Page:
Former Senator Rick Santorum.
The senator, who is expected to announce a second presidential bid this month, had placed a distant third in 2012’s South Carolina primary. In the halls of the downtown Peace Center, though, his message had sunk in. “We may need to lower the influx,” said activist John Schafer, 70. “There are only so many people who can come in at one time. And that’s just the legal people. The illegals are illegal and they need to stay that way.”
Santorum was continuing a conversation elevated recently by Wisconsin Governor Scott Walker. Last month, he sounded the alarm about legal immigration and called for a policy “that’s based on, first and foremost, protecting American workers and American wages.” He credited Alabama Senator Jeff Sessions, a Republican and outspoken advocate of reducing legal immigration levels.
The governor’s remarks, which came in an interview with conservative radio host Glenn Beck, were rebuked by senior senators in his party who have aligned more closely with the business community in supporting legal immigration. That group included South Carolina Senator Lindsey Graham, who is likely to announce his own presidential bid in June—and has already said he’ll pick a fight with the immigration restrictionists who have opposed him but failed to defeat him at the polls.
Graham was invited to the summit, tentatively agreed to come, and then canceled for a family engagement, according to spokesman Kevin Bishop and Citizens United spokesman Bryan Lanza (the group helped organize the event). But other Republicans were on hand to argue that another immigration battle—much less a battle over legal immigration—was not in the party’s interest.
“I’m disappointed to hear a high-ranking member of my party taking that position,” said South Carolina Representative Mick Mulvaney, a conservative elected in 2010. “That’s not how we built this country. Listen, I’ve heard a lot of arguments about unskilled labor, and a 10th grade education or whatever to get here, but if that were the case my family would not have gotten here from Ireland. They were unskilled workers and they helped build this country. It’s not quite xenophobia, but it’s moving that way.”
Bobby Jindal, governor of Louisiana, gestures after speaking during the South Carolina Freedom Summit in Greenville, S.C., on May 9, 2015.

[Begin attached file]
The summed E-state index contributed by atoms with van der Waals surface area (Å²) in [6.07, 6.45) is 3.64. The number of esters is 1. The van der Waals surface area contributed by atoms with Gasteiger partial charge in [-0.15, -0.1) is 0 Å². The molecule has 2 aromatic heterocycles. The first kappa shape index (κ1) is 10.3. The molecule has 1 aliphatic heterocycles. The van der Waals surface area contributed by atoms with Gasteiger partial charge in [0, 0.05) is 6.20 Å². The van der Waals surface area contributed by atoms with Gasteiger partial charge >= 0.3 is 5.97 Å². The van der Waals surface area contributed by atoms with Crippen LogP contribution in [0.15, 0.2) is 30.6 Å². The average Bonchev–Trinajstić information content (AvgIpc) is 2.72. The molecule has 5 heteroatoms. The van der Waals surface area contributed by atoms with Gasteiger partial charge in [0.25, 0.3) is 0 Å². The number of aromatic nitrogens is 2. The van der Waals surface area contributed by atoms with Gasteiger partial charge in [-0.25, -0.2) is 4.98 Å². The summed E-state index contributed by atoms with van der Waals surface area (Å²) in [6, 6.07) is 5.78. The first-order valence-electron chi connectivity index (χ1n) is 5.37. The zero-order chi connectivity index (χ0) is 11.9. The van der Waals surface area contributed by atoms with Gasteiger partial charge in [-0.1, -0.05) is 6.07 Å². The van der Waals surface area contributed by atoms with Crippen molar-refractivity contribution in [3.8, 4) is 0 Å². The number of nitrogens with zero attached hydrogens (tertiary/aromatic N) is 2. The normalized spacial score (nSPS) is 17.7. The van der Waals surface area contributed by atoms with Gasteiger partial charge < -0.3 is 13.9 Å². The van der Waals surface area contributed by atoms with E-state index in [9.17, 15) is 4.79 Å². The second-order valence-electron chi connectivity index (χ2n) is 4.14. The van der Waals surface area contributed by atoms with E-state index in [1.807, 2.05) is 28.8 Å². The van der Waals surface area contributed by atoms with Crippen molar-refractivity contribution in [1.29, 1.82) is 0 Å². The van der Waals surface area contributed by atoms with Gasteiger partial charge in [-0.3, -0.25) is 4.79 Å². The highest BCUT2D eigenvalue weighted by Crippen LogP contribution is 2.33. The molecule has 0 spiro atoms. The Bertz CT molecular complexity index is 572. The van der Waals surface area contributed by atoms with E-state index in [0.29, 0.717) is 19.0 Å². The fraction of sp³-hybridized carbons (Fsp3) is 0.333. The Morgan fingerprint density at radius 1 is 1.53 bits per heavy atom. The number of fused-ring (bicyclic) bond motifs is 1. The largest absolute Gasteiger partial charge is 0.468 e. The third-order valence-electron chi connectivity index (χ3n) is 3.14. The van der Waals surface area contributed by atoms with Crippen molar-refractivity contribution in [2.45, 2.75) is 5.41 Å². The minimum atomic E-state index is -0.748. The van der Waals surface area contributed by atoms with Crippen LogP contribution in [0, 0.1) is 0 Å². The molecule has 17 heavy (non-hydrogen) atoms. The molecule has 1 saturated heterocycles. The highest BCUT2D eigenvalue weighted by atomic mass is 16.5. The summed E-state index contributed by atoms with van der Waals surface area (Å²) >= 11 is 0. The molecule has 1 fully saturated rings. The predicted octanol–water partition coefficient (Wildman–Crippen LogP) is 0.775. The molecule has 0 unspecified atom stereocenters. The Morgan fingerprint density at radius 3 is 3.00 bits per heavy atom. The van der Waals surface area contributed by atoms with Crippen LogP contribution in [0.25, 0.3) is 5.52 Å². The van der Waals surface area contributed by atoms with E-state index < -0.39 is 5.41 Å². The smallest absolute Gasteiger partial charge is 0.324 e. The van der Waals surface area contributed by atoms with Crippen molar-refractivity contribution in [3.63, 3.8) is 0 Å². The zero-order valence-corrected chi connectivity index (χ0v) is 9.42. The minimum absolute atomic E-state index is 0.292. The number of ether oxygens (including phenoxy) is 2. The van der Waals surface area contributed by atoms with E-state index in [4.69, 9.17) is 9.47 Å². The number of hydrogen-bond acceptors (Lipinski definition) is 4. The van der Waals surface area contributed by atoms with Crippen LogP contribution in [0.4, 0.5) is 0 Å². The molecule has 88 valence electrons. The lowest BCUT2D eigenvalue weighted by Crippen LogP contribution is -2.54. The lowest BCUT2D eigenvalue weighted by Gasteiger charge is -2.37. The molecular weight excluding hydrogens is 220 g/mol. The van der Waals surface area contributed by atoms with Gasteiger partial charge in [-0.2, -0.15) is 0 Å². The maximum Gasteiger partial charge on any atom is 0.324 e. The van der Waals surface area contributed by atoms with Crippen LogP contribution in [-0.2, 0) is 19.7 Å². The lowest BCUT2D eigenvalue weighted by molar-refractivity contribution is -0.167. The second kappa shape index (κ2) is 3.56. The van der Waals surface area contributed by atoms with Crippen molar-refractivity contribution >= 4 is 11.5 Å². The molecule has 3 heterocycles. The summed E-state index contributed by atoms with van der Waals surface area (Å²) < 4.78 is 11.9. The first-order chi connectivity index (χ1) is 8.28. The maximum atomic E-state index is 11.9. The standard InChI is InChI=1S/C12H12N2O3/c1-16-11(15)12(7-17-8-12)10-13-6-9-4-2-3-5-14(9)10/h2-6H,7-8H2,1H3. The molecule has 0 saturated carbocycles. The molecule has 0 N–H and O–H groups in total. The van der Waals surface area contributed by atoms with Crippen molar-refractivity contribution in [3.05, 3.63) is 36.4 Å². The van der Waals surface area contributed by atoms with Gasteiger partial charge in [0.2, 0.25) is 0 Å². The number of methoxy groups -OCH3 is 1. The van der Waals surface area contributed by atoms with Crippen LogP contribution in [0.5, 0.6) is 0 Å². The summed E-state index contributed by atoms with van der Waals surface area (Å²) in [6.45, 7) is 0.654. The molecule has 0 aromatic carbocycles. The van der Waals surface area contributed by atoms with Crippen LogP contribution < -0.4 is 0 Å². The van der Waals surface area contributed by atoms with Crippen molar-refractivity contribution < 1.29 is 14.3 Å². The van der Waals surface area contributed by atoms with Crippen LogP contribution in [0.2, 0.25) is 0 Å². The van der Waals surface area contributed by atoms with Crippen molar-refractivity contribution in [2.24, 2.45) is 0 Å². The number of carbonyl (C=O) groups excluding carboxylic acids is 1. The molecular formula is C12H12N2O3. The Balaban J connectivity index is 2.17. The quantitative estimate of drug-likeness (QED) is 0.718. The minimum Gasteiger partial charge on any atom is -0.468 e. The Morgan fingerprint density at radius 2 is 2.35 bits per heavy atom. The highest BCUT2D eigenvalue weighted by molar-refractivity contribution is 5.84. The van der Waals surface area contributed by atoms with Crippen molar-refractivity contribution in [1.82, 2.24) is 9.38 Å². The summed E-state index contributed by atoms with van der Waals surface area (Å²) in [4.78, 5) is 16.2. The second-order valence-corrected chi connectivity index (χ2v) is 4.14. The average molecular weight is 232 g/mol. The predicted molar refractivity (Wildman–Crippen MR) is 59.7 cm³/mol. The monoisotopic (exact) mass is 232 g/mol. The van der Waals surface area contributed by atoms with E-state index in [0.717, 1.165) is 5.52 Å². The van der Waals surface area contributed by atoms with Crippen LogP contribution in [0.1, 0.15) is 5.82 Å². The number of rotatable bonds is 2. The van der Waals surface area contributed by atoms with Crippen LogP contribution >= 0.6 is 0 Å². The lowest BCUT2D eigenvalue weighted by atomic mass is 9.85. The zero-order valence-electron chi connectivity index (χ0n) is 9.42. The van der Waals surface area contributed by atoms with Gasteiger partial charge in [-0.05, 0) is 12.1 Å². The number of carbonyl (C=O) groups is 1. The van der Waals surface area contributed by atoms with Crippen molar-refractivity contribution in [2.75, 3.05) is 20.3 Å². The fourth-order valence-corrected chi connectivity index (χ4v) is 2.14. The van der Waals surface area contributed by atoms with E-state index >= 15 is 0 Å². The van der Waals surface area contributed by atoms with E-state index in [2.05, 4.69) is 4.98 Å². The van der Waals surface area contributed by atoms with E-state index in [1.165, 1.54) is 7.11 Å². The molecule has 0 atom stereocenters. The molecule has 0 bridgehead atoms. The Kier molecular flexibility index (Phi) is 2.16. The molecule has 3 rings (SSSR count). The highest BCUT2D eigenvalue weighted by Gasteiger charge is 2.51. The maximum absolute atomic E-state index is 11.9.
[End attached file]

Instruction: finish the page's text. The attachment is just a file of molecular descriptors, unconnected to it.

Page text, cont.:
Louisiana Governor Bobby Jindal said in an interview that the federal government should do nothing on immigration before it secures the border (though he didn’t precisely define what constitutes a secure border).
“What Congress needs to do right now—we don’t need a comprehensive bill, they need to secure the border,” he said. “Our immigration system is broken. We’ve got a low wall and a narrow gate. I think we need a high wall and a broad gate. But right now what we need to do is to secure the border.”
Jindal lambasted Democratic front-runner Hillary Clinton’s proposal to expand President Barack Obama’s executive actions protecting young undocumented people by also shielding the parents who brought them to the country illegally. “I think it’s an absolute mistake. You’re talking about an executive order that’s in contradiction to the Constitution,” he said, arguing that the party should run against the Democrats’ proposals.
Clinton’s expansive offer to Hispanic voters earlier in the week further complicated the Republican predicament between base voters who harbor immigration anxieties and wealthy donors who view a pro-immigration stance as necessary to win the general election next November. None of the top three Republican candidates—former Florida Governor Jeb Bush, Florida Senator Marco Rubio, and Walker—mentioned the issue of immigration in their major speeches Saturday. Bush spoke at the evangelical Liberty University in Virginia; Rubio and Walker spoke at the South Carolina event.
Yet the latter provided some reminders of how the debate could follow candidates, and why Democrats saw a benefit in forcing it. Iowa Representative Steve King, who is nationally known for raising hackles about illegal immigration, channeled conservative worries about the legal kind after his speech. While making clear his priority was illegal immigration, he said it has “always been baloney” when employers say they can’t find Americans to employ.
“I want to upgrade the quality and the standards of the people coming into this country legally,” he said, “and if that includes reducing the numbers to some degree, that’s fine with me.”
In 2008 and 2012, debates like these occasionally roiled the Republican field. The 2016 race will have voices that weren’t as loud then—the voices of first-generation Americans now holding powerful roles, or running for president themselves. Rubio and Jindal both told that story in their Greenville speeches. South Carolina Governor Nikki Haley could tell the same story. After his remarks, which did not spend much time on immigration policy, Texas Senator Ted Cruz reaffirmed that he favored legal immigration, and did not agree that every immigrant was taking a job that rightfully belonged to someone born in America.
“I am the son of an immigrant who came here legally, who followed the rules, but came seeking the American dream,” said Cruz. “You know, Ronald Reagan referred to legal immigrants as Americans by choice. I think it entirely possible to welcome and celebrate legal immigrants and also to defend the rule of law.”